Zooplankton is a type of heterotrophic plankton that range from microscopic organisms to large species, such as jellyfish. Zooplankton is found within large bodies of water, including oceans and freshwater systems. Zooplankton is drifting ecologically important organisms that are an integral component of the food chain.
Types of Zooplankton
The most important types of zooplankton include the radiolarians, foraminiferans, and dinoflagellates, cnidarians, crustaceans, chordates, and molluscs.
Radiolarians are small protozoan species that are characterized by the production of mineral skeletons made of silica. The remains of these organisms can be found at the bottom of oceans, comprising a large part of the sediment.
Foraminiferans are a type of amoeboid protest that exhibit an external shell and ectoplasm used to obtain food. While the shell is typically comprised of calcium carbonate, the shells of some species contain other minerals. This zooplankton can be found in the sediment or drifting about the upper surface waters.
Dinoflagellates are considered a mixotrophic species, meaning that they can be both photosynthetic or ingest other species. This type of zooplankton is extremely small and represent a significant portion of marine eukaryotes and are important for the health of coral reefs.
Cnidarians are marine species that are characterized by specialized cells called “cnidocytes”, which are used to capture their prey. They have bodies consisting of a jelly-like substance called mesoglea, a mouth, and tentacles that contain the cnidocytes (e.g., jellyfish).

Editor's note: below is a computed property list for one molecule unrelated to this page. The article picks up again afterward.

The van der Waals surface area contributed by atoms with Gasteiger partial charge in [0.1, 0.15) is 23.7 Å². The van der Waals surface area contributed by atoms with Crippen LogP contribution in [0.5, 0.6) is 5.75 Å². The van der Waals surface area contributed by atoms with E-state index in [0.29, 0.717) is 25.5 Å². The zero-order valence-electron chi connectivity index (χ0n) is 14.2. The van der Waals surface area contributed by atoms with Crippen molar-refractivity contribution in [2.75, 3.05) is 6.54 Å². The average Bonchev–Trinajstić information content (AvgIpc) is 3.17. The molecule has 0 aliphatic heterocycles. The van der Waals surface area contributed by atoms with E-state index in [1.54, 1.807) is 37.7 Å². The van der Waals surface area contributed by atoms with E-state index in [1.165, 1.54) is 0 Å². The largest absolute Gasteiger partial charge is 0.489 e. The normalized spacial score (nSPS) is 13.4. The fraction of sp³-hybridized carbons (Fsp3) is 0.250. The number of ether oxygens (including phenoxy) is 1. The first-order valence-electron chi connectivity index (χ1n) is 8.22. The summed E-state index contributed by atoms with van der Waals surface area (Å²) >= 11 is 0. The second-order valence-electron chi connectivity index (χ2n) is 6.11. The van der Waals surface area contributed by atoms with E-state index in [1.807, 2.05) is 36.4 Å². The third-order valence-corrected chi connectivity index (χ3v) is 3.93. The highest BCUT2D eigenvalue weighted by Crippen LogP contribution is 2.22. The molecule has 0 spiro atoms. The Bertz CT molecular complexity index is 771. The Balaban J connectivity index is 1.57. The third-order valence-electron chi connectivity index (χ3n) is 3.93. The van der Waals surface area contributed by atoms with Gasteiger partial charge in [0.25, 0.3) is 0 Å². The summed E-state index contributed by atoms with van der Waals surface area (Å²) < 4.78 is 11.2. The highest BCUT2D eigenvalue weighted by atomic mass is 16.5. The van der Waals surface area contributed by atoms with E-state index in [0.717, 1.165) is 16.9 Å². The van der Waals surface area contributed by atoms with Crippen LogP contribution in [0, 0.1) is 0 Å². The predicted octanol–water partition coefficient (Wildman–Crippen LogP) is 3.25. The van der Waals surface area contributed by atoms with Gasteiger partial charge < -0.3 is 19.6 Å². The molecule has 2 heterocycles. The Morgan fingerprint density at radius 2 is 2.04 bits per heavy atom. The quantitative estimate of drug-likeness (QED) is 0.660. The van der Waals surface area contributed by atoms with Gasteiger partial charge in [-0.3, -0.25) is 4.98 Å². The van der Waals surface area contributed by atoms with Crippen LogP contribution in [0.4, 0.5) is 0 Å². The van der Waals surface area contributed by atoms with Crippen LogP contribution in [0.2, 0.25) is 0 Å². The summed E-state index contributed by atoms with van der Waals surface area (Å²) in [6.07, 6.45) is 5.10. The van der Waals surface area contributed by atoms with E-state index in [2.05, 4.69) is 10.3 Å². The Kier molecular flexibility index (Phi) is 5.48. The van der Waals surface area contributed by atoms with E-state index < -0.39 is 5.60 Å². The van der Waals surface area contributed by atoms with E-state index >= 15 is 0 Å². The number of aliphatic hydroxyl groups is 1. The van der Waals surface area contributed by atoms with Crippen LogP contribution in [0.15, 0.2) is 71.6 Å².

Crustaceans are a type of arthropod that consists of crabs, krill, shrimp, and barnacles. Crustaceans range in terms of size and comprise a significant part of the food chain. Krill and copepods, in particular, are important zooplankton species.
Chordates are animals that possess anotochord, norsal nerve chord, endostyle, a post-anal tail, and pharyngeal slits. This is a highly diverse family that includes sea stars, scalps, and many other species.
Molluscs are a highly diverse group of organisms, which include squid species as well as sea slugs, and sea snails. Molluscs comprise a large component of all marine life.
What do Zooplankton Eat?
Zooplankton consumes a variety of bacterioplankton, phytoplankton, and even other zooplankton species. Since such organisms reside at the surface of bodies of water, zooplankton is also typically found in the upper waters.
Krill (shown below) are a type of crustacean found populating oceans throughout the world. Krill consume phytoplankton and other zooplankton species. Krill are consumed by larger marine animals, thus making them a significant contributor to the lower food chain in marine environments.
As such, krill are extremely abundant and provide a primary dietary component of several large marine species, such as whales and seals. Krill reside at the surface at night and drift down into deeper waters during the day.
Jellyfish (shown below) is a type of cnidarian as described above, and are found residing throughout marine environments; some reside near the surface, while some species can be found in deeper waters. Jellyfish are most commonly found near coastal regions throughout the world.
Conger eels (pictured below) are large organisms found in both Europe and North American coastal waters. They typically reside close to the sediment and prey on crustaceans and small fish.
Segmented worms include leeches (shown below) and other forms of ringed worms. Marine species are most frequently found in coral reefs and tidal zones, borrowing into the sediment. This type of zooplankton is important as its borrowing ability oxygenates the sediment, thereby facilitating the growth of aerobic bacterial species and other animals.